The law provides patent applicants an adjustment in patent term to compensate for USPTO delays during prosecution. In particular, the patent act, at 35 U.S.C. § 154(b) provides for adjustments to patent term when: (A) the USPTO fails to take action within certain time frames; (B) the USPTO fails to issue a patent within three years from filing; or (C) the application is involved in an interference, secrecy order, or appeal.

Exelixis sued arguing that the USPTO improperly reduced patent term adjustment based on a Request for Continued Examination (RCE) filed during prosecution of its patent application. RCE’s are commonly used by patent applicants to request additional examination of a patent application, for instance where the applicant and the USPTO Examiner are unable to agree on the outcome for a patent application.

The three year provision of § 154(b) works to adjust the term of a patent if the USPTO does not issue the patent within three years of the application filing date. Under the provision, patent term is extended on a day for day basis for each day from the three year deadline until the patent issues, less time for certain events such as applicant delay.

Exelixis filed its patent application in January of 2008 so that the three year issuance deadline was in January of 2011. Exelixis filed an RCE in April of 2011 and the patent issued later that year. The USPTO read 35 U.S.C. § 154(b) to exclude from patent term adjustment any time following an RCE filing. Accordingly, the USPTO calculated patent term adjustment from the three year deadline to the filing of the RCE. Exelixis argued that because the RCE was filed after the three year deadline, the RCE filing cannot be used to discount patent term adjustment.

In Exelixis, Inc. v. Kappos, November 1, 2012, the U.S. District Court for the Eastern District of Virginia concluded that the plain language in subparagraph (B) of 35 U.S.C. § 154(b) is unambiguous and makes clear that while an RCE filed before the three year deadline will toll the deadline clock, an RCE filed after the three year deadline has no impact on patent term adjustment. The court ruled that this reading, compelled by the plain language of subparagraph (B), is supported by § 154(b)’s structure and purpose. The purpose of the statute is to ensure that an applicant is provided patent term adjustment for USPTO delays and to reduce patent term adjustment for applicant delays. The court points out that structurally, the statute does not consider an RCE an applicant delay and that an RCE is not one of the 11 enumerated applicant delays. An RCE is not an occasion to punish a patent applicant; instead it is recognized as a valuable tool for the patent prosecution process.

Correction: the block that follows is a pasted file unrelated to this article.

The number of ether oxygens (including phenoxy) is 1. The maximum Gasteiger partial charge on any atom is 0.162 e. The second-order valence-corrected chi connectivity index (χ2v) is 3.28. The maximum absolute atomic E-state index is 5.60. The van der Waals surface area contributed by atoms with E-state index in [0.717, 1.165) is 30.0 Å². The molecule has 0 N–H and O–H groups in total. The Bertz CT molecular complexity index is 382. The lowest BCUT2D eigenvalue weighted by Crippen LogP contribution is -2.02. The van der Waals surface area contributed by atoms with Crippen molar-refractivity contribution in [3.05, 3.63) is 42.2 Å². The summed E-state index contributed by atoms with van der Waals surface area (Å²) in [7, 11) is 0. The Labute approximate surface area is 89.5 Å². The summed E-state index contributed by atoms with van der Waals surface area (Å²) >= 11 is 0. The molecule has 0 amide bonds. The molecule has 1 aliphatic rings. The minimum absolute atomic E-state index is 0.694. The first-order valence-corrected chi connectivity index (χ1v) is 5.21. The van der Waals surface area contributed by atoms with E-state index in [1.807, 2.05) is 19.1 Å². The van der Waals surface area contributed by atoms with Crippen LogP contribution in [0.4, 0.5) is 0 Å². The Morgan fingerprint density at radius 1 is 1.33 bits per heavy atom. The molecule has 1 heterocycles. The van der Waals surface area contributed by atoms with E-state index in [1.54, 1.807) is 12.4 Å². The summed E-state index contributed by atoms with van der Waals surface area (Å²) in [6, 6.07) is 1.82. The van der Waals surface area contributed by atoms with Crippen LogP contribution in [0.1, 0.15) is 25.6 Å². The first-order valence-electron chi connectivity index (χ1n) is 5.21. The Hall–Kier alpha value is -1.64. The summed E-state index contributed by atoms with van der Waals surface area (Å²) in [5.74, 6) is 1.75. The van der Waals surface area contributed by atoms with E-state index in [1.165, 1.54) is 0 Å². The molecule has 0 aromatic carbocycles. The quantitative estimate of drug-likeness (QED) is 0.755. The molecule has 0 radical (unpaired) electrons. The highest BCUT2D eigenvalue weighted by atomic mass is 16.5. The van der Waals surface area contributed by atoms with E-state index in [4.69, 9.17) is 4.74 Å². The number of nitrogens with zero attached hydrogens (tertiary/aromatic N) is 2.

The USPTO has not yet announced whether it will appeal this decision. Going forward, patent applicants should be aware when filing RCE’s before expiration of the three year deadline. Further, those with issued patents affected by the decision may wish to consider whether to pursue a recalculation of patent term adjustment through the USPTO or a district court proceeding.